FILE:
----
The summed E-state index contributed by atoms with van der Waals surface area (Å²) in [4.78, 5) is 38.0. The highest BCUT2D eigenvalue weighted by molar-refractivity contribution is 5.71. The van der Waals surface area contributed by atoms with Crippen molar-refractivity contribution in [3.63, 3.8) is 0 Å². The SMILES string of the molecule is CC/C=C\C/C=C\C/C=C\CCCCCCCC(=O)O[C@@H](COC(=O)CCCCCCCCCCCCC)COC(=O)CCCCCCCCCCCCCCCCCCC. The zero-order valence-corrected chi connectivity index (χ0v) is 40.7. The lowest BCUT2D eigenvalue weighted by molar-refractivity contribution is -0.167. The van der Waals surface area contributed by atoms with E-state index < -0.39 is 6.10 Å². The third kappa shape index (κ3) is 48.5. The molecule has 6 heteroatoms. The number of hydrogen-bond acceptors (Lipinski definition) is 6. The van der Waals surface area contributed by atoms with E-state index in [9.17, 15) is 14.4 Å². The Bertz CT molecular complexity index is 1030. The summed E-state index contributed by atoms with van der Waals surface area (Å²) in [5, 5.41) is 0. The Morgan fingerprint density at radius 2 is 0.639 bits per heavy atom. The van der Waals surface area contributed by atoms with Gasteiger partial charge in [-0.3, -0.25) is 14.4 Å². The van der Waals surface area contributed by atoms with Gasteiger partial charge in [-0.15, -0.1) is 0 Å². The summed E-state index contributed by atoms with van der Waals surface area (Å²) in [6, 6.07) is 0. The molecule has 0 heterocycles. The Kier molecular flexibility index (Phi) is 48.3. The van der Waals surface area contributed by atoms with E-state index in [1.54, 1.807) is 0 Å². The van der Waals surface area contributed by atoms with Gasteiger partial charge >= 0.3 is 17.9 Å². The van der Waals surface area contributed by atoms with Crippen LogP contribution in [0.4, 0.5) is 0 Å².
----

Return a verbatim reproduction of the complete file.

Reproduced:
The summed E-state index contributed by atoms with van der Waals surface area (Å²) in [4.78, 5) is 38.0. The highest BCUT2D eigenvalue weighted by molar-refractivity contribution is 5.71. The van der Waals surface area contributed by atoms with Crippen molar-refractivity contribution in [3.63, 3.8) is 0 Å². The SMILES string of the molecule is CC/C=C\C/C=C\C/C=C\CCCCCCCC(=O)O[C@@H](COC(=O)CCCCCCCCCCCCC)COC(=O)CCCCCCCCCCCCCCCCCCC. The zero-order valence-corrected chi connectivity index (χ0v) is 40.7. The lowest BCUT2D eigenvalue weighted by molar-refractivity contribution is -0.167. The van der Waals surface area contributed by atoms with E-state index < -0.39 is 6.10 Å². The third kappa shape index (κ3) is 48.5. The molecule has 6 heteroatoms. The number of hydrogen-bond acceptors (Lipinski definition) is 6. The van der Waals surface area contributed by atoms with E-state index in [9.17, 15) is 14.4 Å². The Bertz CT molecular complexity index is 1030. The summed E-state index contributed by atoms with van der Waals surface area (Å²) in [5, 5.41) is 0. The Morgan fingerprint density at radius 2 is 0.639 bits per heavy atom. The van der Waals surface area contributed by atoms with Gasteiger partial charge in [-0.3, -0.25) is 14.4 Å². The van der Waals surface area contributed by atoms with Gasteiger partial charge in [-0.15, -0.1) is 0 Å². The summed E-state index contributed by atoms with van der Waals surface area (Å²) in [6, 6.07) is 0. The molecule has 0 heterocycles. The Kier molecular flexibility index (Phi) is 48.3. The van der Waals surface area contributed by atoms with E-state index in [1.54, 1.807) is 0 Å². The van der Waals surface area contributed by atoms with Gasteiger partial charge >= 0.3 is 17.9 Å². The van der Waals surface area contributed by atoms with Crippen LogP contribution in [0.4, 0.5) is 0 Å².